'Modes of limited transposition' are modes that have a limited availability of transpositions. Unlike a major scale that has 12 possible unique transpositions, the seven modes of limited transposition have fewer than 12 possibilities of transposition.

French Composer Olivier Messiaen coined this idea, and he wrote, "Their series is closed, it is mathematically impossible to find others, at least in our tempered system of 12 semitones." I want to try and figure out why. Might anyone have any idea how I could use mathematics to prove this statement?

  • By 'mathematically', I think he meant 'by using patterns of tones/semitones', rather than pure maths. While the term 'modes' is technically correct, I wish he'd have come up with a different term - there's enough modes, as we know them, without adding to the list...
    – Tim
    Mar 2 at 13:53
  • @Tim Can you explain a bit more what you mean by your comment?
    – DPJDPJ
    Mar 2 at 14:28
  • Messiaen used the term mode because that's what a set of notes, with tone/semitone spaces, in particular order, is. It's just that there are many, many modes that already exist, such as church, Ambrosian, modern, all with their own special 'foibles', and differs, so when Mesiaen decided to embark on his thesis, adding his own 'modes' to what already existed muddied things (for me). Even calling them scales may have simplified things. Just my view...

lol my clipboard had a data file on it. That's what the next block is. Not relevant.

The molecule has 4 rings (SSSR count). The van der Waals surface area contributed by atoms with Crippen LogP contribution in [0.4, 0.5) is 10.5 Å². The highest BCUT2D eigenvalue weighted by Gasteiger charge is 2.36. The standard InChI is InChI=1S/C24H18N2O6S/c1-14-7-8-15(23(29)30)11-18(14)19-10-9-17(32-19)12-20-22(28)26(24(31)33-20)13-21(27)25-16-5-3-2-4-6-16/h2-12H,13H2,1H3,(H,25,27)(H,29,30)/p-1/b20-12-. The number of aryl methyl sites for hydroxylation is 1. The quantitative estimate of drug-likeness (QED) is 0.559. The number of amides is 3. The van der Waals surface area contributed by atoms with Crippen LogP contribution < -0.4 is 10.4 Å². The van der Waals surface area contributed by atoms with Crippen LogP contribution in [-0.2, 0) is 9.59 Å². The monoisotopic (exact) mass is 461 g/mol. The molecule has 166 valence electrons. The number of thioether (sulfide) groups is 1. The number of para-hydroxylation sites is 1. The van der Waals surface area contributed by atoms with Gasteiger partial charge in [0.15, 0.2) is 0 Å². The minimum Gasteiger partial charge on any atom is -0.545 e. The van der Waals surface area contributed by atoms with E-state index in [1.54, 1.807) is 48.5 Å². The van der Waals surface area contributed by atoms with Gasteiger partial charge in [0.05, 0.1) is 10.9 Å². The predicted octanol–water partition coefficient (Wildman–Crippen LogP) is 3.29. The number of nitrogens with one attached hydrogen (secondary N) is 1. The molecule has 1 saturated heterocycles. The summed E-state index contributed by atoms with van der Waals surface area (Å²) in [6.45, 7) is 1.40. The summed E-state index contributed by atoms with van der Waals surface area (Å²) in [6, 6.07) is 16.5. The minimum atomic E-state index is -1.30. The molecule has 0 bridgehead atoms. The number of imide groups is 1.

– Tim
    Mar 2 at 15:00

Well, to give a boring answer to how it can be proved – since there are only finitely many subsets of the 12 tones (namely, 4096), you can just list them all and check exhaustively. But we can be a bit more efficient than that.

There's not really such a thing as limited transposition. What characterises these scales is that some of the transpositions will be enharmonically equivalent to the original. In other words, there's a transpositional symmetry in the scale. (Mathematically, you could say the group of transpositions contains nontrivial equivalences classes with respect to action on those scales.)